Intel, AMD gather steam as chip price war cools

Intel short-term winner in first quarter microprocessor market, while around half of AMD's long-term growth came at Intel's expense

Intel and Advanced Micro Devices both gained momentum in the first quarter of this year as the longtime price war between rival chipmakers slowed.

Research firm iSuppli this week reported that average selling prices for both AMD and Intel wares held steady between the fourth quarter of 2007 and the first quarter of 2008. "This price stability is another indication that price pressure has decreased and the pricing war between the two microprocessor suppliers has abated," reported iSuppli.

The research firm also noted that both companies showed some slips in Q1 but registered enough gains to put them on the plus side of growth charts.

"Intel was the short-term winner in the first quarter microprocessor market," said Matthew Wilkins, a principal analyst with iSuppli, in a statement. "AMD's PC microprocessor product portfolio has become much stronger during the last year, particularly on the desktop side. Customers clearly are responding to AMD's moves. At the beginning of the year we saw AMD add the quad-core Phenom microprocessors to its desktop portfolio, which it has since built on with tri-core and dual-core flavors, for the prosumer and business markets."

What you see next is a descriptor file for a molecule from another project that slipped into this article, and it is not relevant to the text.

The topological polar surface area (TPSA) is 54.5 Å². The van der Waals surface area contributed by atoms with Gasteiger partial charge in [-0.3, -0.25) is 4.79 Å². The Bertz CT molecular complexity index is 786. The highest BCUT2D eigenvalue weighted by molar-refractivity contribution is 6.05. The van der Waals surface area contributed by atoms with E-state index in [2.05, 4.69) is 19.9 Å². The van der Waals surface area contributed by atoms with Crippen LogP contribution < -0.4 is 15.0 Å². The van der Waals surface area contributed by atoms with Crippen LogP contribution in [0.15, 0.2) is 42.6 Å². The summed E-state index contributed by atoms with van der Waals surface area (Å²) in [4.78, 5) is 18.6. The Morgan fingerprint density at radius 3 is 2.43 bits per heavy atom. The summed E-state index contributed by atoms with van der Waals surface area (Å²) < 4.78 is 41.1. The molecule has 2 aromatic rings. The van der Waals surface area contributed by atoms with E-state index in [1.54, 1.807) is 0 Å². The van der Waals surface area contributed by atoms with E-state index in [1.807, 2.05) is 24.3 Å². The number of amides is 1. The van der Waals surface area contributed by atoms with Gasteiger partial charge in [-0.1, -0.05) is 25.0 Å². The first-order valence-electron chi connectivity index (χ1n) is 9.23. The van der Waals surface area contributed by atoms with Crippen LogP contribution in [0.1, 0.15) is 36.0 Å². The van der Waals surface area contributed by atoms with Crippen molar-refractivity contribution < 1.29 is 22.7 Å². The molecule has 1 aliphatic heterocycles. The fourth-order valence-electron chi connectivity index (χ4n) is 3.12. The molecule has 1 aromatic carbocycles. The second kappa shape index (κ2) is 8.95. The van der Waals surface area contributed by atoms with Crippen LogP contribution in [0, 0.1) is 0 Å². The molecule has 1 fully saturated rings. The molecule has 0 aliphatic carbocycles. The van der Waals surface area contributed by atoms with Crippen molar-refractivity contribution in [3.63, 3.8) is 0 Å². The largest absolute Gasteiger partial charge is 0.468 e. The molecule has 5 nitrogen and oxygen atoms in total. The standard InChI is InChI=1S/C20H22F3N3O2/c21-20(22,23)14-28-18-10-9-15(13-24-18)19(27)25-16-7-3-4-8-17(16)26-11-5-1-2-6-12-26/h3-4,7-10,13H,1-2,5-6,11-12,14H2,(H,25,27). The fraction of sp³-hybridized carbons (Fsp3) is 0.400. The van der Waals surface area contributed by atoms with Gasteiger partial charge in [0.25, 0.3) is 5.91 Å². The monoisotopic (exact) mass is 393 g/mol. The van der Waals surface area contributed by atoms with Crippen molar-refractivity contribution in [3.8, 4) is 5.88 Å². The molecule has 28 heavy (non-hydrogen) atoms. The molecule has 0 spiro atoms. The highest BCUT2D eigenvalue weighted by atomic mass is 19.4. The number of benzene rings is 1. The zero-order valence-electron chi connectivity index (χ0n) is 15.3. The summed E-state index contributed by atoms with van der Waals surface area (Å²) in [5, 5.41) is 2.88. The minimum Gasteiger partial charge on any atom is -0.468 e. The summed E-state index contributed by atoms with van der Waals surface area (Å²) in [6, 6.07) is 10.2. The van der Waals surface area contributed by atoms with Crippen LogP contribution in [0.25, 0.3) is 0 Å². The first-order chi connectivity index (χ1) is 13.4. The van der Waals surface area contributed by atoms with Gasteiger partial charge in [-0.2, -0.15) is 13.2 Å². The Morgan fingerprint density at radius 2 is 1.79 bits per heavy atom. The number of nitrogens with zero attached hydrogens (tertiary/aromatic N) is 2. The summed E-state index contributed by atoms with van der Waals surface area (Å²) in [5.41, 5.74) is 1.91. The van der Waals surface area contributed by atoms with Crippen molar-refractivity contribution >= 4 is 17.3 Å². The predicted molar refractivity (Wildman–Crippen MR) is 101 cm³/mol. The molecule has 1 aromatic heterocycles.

Wilkins also noted that about half of AMD's long-term growth came at Intel's expense. The remainder came out of smaller suppliers' market-share.

According to iSuppli, Intel accounted for 79.7 percent of global microprocessor revenue in the first quarter of this year. That's up 1.2 percent from the fourth quarter of last year. However, compared to the first quarter of last year, Intel's revenue market share actually is down by 0.7 percent.

On the other side of the rivalry, AMD's first-quarter global revenue market share of 13 percent was down from the fourth quarter in 2007 when it came in at 14.1 percent, iSuppli reported. But AMD did increase its year-over-year revenue market share in the first quarter by 2.2 percent.

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Sharon Gaudin

Sharon Gaudin

Computerworld
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